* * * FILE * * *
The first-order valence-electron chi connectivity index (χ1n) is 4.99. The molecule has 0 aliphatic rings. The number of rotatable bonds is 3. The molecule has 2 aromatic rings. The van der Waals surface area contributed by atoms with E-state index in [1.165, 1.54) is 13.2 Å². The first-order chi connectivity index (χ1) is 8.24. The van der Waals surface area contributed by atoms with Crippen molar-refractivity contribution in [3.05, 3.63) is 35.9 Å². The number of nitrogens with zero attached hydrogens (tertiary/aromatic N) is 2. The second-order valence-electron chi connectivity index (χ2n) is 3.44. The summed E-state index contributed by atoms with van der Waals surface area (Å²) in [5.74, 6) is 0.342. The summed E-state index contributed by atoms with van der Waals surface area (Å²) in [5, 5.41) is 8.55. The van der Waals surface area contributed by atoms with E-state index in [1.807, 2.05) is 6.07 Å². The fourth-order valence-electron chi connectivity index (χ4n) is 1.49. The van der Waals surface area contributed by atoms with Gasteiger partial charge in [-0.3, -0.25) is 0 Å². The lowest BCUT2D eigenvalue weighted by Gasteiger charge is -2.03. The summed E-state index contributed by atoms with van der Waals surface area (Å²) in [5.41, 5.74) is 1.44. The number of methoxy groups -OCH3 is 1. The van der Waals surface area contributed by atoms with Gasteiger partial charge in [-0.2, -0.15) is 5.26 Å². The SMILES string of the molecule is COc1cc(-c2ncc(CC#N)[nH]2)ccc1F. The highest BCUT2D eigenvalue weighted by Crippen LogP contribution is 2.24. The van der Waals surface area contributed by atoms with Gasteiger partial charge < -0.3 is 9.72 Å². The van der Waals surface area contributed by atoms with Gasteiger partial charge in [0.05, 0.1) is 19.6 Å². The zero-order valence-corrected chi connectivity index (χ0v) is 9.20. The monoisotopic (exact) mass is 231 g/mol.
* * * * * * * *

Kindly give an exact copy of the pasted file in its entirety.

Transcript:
The first-order valence-electron chi connectivity index (χ1n) is 4.99. The molecule has 0 aliphatic rings. The number of rotatable bonds is 3. The molecule has 2 aromatic rings. The van der Waals surface area contributed by atoms with E-state index in [1.165, 1.54) is 13.2 Å². The first-order chi connectivity index (χ1) is 8.24. The van der Waals surface area contributed by atoms with Crippen molar-refractivity contribution in [3.05, 3.63) is 35.9 Å². The number of nitrogens with zero attached hydrogens (tertiary/aromatic N) is 2. The second-order valence-electron chi connectivity index (χ2n) is 3.44. The summed E-state index contributed by atoms with van der Waals surface area (Å²) in [5.74, 6) is 0.342. The summed E-state index contributed by atoms with van der Waals surface area (Å²) in [5, 5.41) is 8.55. The van der Waals surface area contributed by atoms with E-state index in [1.807, 2.05) is 6.07 Å². The fourth-order valence-electron chi connectivity index (χ4n) is 1.49. The van der Waals surface area contributed by atoms with Gasteiger partial charge in [-0.3, -0.25) is 0 Å². The lowest BCUT2D eigenvalue weighted by Gasteiger charge is -2.03. The summed E-state index contributed by atoms with van der Waals surface area (Å²) in [5.41, 5.74) is 1.44. The number of methoxy groups -OCH3 is 1. The van der Waals surface area contributed by atoms with Gasteiger partial charge in [-0.2, -0.15) is 5.26 Å². The SMILES string of the molecule is COc1cc(-c2ncc(CC#N)[nH]2)ccc1F. The highest BCUT2D eigenvalue weighted by Crippen LogP contribution is 2.24. The van der Waals surface area contributed by atoms with Gasteiger partial charge < -0.3 is 9.72 Å². The van der Waals surface area contributed by atoms with Gasteiger partial charge in [0.05, 0.1) is 19.6 Å². The zero-order valence-corrected chi connectivity index (χ0v) is 9.20. The monoisotopic (exact) mass is 231 g/mol.